Addendum: Another issue I have is that the orchestra, besides the musical director, went utterly un-credited in the programme something which, given it's a musical, is rather insulting to the musicians.
Sort it out, Kenwright!

Wednesday, 5 November 2014

"Black Coffee", Theatre Royal Glasgow, 3/11/14

Review for Backstage Pass:

     Agatha Christie's first foray into playwriting was a reaction to her dislike at previous adaptations by others of her work. Rather than adapt one of her existing novels she instead created a totally new piece for the theatre. Unimpressed by previous portrayals of her creation "Poirot" she elected to place him into her play and show all how it should be done. The result was "Black Coffee" which premiered in 1930 and has been seen on occasion in repertory in the intervening years.
This new production has been running a little while now and continues its steady march around the UK with Jason Durr of "Heartbeat" fame replacing Robert Powell in the role of "Poirot".
     Plot-wise, Hercule Poirot and Captain Hastings are invited to the house of Sir Claude Amory in relation to the theft of a formula he has created. It is fortunate he did so as he is murdered only moments before the two arrive and Poirot is soon putting his "little grey cells" to use. It's quite the usual Christie fare complete with her typical light-hearted digs at foreigners and servants but her first effort at writing for the stage employ the gifts of structure and plotting that she was famed for to good effect.

     Simon Scullion's art deco set is appropriately sleek and contains some fine details such as the geometric rug and artwork while the costumes by Nikki Bird and the lighting by Douglas Kuhrt are appropriate and unobtrusive. The incidental music by Matthew Bugg is essentially pointless but inoffensive whilst his composition for the opening and closing of the acts is reminiscent of the main theme to the "Poirot" television show, complete with saxophone. No coincidence, methinks.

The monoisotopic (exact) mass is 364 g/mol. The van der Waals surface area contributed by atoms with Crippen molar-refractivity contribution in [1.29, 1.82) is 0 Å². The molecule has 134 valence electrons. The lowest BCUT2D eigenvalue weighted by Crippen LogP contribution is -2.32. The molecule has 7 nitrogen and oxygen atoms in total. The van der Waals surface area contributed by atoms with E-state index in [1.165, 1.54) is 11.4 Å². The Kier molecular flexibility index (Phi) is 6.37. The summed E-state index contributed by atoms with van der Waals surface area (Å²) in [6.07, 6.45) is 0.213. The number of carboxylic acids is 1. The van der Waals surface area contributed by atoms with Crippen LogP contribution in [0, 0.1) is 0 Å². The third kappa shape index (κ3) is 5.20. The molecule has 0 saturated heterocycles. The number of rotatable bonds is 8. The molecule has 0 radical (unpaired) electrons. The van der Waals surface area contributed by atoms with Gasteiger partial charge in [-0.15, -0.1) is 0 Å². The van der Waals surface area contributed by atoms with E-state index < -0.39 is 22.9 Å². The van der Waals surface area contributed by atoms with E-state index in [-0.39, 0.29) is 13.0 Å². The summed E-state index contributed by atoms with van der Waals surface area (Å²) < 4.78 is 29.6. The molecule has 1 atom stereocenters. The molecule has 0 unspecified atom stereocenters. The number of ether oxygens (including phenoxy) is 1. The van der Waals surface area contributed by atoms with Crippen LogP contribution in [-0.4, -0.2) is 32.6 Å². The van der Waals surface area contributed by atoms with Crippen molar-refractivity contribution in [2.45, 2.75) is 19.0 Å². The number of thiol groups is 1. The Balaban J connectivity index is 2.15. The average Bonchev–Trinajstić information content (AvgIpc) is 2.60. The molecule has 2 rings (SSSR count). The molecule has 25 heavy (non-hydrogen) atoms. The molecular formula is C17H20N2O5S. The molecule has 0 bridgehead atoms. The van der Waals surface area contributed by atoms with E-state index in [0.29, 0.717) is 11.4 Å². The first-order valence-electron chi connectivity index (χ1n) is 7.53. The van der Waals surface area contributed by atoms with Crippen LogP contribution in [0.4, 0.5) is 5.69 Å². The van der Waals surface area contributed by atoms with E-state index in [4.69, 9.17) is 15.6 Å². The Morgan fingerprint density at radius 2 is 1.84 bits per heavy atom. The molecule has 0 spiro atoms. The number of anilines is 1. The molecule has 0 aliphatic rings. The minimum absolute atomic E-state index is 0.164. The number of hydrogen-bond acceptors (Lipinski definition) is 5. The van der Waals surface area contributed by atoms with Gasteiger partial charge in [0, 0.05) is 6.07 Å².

Joe Harmston's direction is assured and generally keeps events moving with only the second act threatening to drag slightly. Act three, however, quickly steps up the pace and brings the events of the play to a satisfying, if somewhat obvious, close.
     The cast are strong and one feels that they are having quite a bit of fun with it all with the humour being brought out of the text as much as possible. Of course, the play is of its time and no real effort has been made to fight against that fact and thus some of the acting can come across as heightened and a trifle melodramatic, if not hammy, but I don't really think this is a negative given the nature of this production. There are some rather dodgy accents which drop here and there but, again, this is part of the charm of the play.
     As "Poirot", Jason Durr was something of a surprise; although his accent is too French for a Belgian and marred a little of his diction, and his physicality needs a little work (his walk is too stiff at times) he is humorous and charming when appropriate and clearly plays the part with sincerity and, despite appearing too young for the role, he is a commanding presence whose interpretation comes across as a darker "Poirot" than one expects. His portrayal, rather than emulating David Suchet, echoes the performance of Albert Finney at times but is very much his own and, with a little more work, shows promise to be a great portrayal of Agatha Christie's most famous character.

     All in all this is an entertaining, glossy and sturdy production complete with enjoyable performances that serves as a wonderful introduction to the world of Agatha Christie on stage, replete with all the hallmarks that Dame Christie excelled at.